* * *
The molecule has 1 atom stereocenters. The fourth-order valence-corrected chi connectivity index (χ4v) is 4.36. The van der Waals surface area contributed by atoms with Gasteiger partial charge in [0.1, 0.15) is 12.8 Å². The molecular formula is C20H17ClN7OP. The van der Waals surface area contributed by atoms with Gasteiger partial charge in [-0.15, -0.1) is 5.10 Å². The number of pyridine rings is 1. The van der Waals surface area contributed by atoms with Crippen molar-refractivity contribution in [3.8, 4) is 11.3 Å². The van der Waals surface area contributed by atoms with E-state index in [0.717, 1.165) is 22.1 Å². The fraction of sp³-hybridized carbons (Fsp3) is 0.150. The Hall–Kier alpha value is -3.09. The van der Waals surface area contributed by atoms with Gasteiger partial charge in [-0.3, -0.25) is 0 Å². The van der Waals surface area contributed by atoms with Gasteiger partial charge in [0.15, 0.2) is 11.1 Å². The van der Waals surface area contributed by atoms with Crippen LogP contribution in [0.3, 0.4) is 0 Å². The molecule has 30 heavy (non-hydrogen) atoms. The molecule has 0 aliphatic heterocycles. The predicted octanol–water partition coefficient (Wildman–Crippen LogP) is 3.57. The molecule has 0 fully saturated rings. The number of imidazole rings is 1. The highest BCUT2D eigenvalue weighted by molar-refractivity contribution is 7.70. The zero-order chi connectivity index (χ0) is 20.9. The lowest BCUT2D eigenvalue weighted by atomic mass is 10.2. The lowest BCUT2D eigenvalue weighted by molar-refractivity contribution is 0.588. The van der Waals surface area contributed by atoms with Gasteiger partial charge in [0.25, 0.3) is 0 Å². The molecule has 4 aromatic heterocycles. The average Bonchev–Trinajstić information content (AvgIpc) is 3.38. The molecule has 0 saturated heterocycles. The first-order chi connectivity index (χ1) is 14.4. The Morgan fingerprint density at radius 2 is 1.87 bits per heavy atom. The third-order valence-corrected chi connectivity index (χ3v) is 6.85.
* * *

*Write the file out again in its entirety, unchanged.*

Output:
The molecule has 1 atom stereocenters. The fourth-order valence-corrected chi connectivity index (χ4v) is 4.36. The van der Waals surface area contributed by atoms with Gasteiger partial charge in [0.1, 0.15) is 12.8 Å². The molecular formula is C20H17ClN7OP. The van der Waals surface area contributed by atoms with Gasteiger partial charge in [-0.15, -0.1) is 5.10 Å². The number of pyridine rings is 1. The van der Waals surface area contributed by atoms with Crippen molar-refractivity contribution in [3.8, 4) is 11.3 Å². The van der Waals surface area contributed by atoms with E-state index in [0.717, 1.165) is 22.1 Å². The fraction of sp³-hybridized carbons (Fsp3) is 0.150. The Hall–Kier alpha value is -3.09. The van der Waals surface area contributed by atoms with Gasteiger partial charge in [-0.3, -0.25) is 0 Å². The van der Waals surface area contributed by atoms with Gasteiger partial charge in [0.15, 0.2) is 11.1 Å². The van der Waals surface area contributed by atoms with Crippen LogP contribution in [0.3, 0.4) is 0 Å². The molecule has 30 heavy (non-hydrogen) atoms. The molecule has 0 aliphatic heterocycles. The predicted octanol–water partition coefficient (Wildman–Crippen LogP) is 3.57. The molecule has 0 fully saturated rings. The number of imidazole rings is 1. The highest BCUT2D eigenvalue weighted by molar-refractivity contribution is 7.70. The zero-order chi connectivity index (χ0) is 20.9. The lowest BCUT2D eigenvalue weighted by atomic mass is 10.2. The lowest BCUT2D eigenvalue weighted by molar-refractivity contribution is 0.588. The van der Waals surface area contributed by atoms with Gasteiger partial charge in [0.25, 0.3) is 0 Å². The molecule has 4 aromatic heterocycles. The average Bonchev–Trinajstić information content (AvgIpc) is 3.38. The molecule has 0 saturated heterocycles. The first-order chi connectivity index (χ1) is 14.4. The Morgan fingerprint density at radius 2 is 1.87 bits per heavy atom. The third-order valence-corrected chi connectivity index (χ3v) is 6.85.